Publisher: Kalicanthus Entertainment
System Requirements: Windows XP/Vista/Win7, 2 GHz CPU, 1 GB RAM, DirectX 9.0c, Nvidia GeForce 6600 or better graphics card, 10 GB hard-drive space
Release date: April 2010
I’d imagine that just about any MMO developer you talk to would say that the primary focus of their team is to “build a better mousetrap.” The goal is not only to attract a solid subscriber base, but also to hold onto that base long enough to recoup any investments and, with any luck at all, eventually turn a profit. Sure, there’s something to be said for artistic integrity, but that doesn’t change the bottom line: the goal for an MMO is to make money. If it also happens to be an MMO with a rich backstory and some diversions from the regular formula, then that’s all the better.
Craft of Gods might just be that game, and while I could take the easy way out and pigeonhole it as “just another,” there are a couple of key points that give it the potential to stand by itself. Keep in mind, however, that this preview was done during a four-day period on a beta-test server, so I can’t really give you all the details on the late game, guilds or group play. Level 10 was our cap, and even then I didn’t make it anywhere close. Many features were still awaiting implementation, some quests were bugged, and even some graphical elements were missing. Still, I did come away with enough to satisfy anyone with a curiosity too great to wait until CoG’s planned April release date, if that’s any consolation.
The story of Craft of Gods takes place in the land of Akvilon, a world based on Slavic mythology, after the creation of existence by a benevolent god and the war that has raged because of a jealous evil. Thus, Akvilon is divided into two opposing sides; the light side (Avi), and the dark side (Navi). Each side has three playable races, and while both contain their human selections, there are also races based on reptiles, bears and wolves, because apparently to be Slavic means to have a belief in werewolves. Who knew?
On a broad scope, what possible subscribers can expect from Craft of Gods isn’t all that removed from what’s familiar to most MMO players. You’ll be taking on the usual quests for kill and collection, harvesting resources for crafting professions (of which two of the existing eight can be chosen), and participating in dungeon runs with guildmates. There are also mounts available, but instead of a set stable of choices, practically anything large enough to be ridden can be trained as your own. This means that anything from a cow to a giant scorpion are possible, although developer Cyberdemons suggests factoring the speed of the beast before you start charming away. There’s a lot of ground to cover here, after all, with 25 large zones that span the climate gamut (deserts, forests and icy plains), so being sufficiently mobile is important.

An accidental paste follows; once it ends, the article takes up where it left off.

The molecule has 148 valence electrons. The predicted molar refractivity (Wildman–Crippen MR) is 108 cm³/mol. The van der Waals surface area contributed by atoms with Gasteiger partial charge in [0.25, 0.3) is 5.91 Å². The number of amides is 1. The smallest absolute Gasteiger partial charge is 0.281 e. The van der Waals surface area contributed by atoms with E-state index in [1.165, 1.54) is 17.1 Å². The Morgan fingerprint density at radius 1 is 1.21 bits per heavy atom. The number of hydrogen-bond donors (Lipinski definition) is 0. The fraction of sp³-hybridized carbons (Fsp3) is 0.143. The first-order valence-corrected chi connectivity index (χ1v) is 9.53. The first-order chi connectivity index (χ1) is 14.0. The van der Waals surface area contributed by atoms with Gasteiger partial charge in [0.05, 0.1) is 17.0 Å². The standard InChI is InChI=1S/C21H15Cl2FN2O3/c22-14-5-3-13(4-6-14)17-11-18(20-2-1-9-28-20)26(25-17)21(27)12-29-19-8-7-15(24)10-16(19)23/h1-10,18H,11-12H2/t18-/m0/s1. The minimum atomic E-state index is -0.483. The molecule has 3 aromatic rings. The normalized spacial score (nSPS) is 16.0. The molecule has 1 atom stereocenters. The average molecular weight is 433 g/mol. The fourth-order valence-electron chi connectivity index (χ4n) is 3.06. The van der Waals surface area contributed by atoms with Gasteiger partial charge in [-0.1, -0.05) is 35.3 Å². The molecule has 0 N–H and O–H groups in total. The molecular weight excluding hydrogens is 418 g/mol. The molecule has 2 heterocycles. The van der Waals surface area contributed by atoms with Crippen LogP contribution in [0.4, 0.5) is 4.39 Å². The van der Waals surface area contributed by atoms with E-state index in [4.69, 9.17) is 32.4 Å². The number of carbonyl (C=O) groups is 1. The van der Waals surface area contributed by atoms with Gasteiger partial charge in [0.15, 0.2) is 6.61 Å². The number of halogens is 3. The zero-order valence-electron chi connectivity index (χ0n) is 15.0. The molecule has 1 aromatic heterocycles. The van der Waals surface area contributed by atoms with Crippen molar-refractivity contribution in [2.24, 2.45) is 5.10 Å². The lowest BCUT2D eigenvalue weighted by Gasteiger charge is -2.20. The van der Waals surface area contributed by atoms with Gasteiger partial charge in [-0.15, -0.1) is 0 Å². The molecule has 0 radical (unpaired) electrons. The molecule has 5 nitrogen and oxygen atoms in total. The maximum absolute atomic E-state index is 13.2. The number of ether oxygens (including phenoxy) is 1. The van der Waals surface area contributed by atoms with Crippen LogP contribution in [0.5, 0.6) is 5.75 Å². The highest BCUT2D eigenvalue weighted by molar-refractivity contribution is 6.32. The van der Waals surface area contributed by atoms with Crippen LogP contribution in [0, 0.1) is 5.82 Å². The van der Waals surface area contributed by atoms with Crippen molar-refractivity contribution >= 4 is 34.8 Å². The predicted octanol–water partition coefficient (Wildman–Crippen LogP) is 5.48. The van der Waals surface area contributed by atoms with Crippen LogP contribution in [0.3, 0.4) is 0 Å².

And while having the ability to train almost anything as a mount diverges a bit from the standard blueprint, where CoG veers off the most is in the demigod department. What, your game doesn’t have a demigod department? Well, this one does, and it works like this: on specific PvP maps, opposing guilds will duke it out for control of one of 12 towers, each of which is under guard by a powerful boss. Whichever guild conquers said boss will then take control of the tower, and the boss will respawn and defend on their behalf. Should a guild manage to conquer all 12 towers, the leader of the guild will be promoted to demigod status. Those who reach this height will then be able to access powerful spells and craft unique items for guild members, so everyone involved can share the spoils of victory.
Unfortunately, my time was too short and the build was too incomplete to fully explore that and other possibilities in Craft of Gods. I will say that there’s promise outside of the daily grind, which is good news for gamers. Still, it’s one of those “time will tell” scenarios, I’m afraid, as nobody can be certain it’ll be enough to attract players from their established norms. The second beta event will be announced shortly, however, so anyone that likes what they’ve read here can always head over to publisher Kalicanthus’s site and register.